I have the Norwegian passport. It's nice and red and let's me through most security checks more easily than my wife's american green one. I always make fun of her, rolling my eyes when she has to stand the extra minute at the passport security checkpoint, while they flip through her pages. She could use her Polish one, but it's out of date, and I wish she had updated the Polish one, when we went to Egypt once...somehow showing the american passport down there made me feel a little bit like a potential target...

My family background is a bit split, I was born in Poland (Mikolow), but my grandmother on my mothers side is Norwegian, and she took me to Norway when I was a small kid, and I've been here ever since. (36 now). Some of my family on my fathers side is mixed Polish/German from before the war, and I have seen the way they used write their names both in a Polish and German spelling, like my Telka, used to be Toelke, and I know my grandmother was born in Gdansk, under the name Raschke. I guess people adapted and changed their names according to who ruled what area at that time. My grandfathers were forced(?) to be in the German army, but afterwards settled in Poland without any problems and were accepted by the new government and were as far as I know just ordinary soldiers. (I also have family that were shot by both the Russians and the Germans during the war). So it's a big mixup of people and names across the borders, but I guess that's how it was back in those days.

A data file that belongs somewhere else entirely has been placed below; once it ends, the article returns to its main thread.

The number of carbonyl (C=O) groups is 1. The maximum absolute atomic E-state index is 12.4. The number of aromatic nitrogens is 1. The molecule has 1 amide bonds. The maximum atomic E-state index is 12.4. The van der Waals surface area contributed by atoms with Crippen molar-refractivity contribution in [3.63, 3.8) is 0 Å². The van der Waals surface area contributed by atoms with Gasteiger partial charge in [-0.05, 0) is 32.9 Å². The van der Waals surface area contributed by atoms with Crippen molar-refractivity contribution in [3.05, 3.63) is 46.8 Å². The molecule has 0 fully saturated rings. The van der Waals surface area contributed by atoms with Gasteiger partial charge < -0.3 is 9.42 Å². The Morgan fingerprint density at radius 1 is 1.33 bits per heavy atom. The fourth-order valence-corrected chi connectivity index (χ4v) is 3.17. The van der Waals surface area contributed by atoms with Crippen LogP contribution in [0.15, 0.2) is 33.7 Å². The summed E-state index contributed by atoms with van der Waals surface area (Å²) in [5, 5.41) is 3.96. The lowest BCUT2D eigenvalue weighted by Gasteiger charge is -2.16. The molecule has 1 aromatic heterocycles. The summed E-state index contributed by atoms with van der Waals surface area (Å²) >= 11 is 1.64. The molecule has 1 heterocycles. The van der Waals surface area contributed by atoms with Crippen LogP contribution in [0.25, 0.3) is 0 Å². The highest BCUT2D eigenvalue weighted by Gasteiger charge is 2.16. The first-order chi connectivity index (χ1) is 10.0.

Anyways, I feel more Polish than German, but I know because of this "mixed" background, I could probably apply for German citizenship, which would make it a bit easier for me if I choose to settle in Görlitz.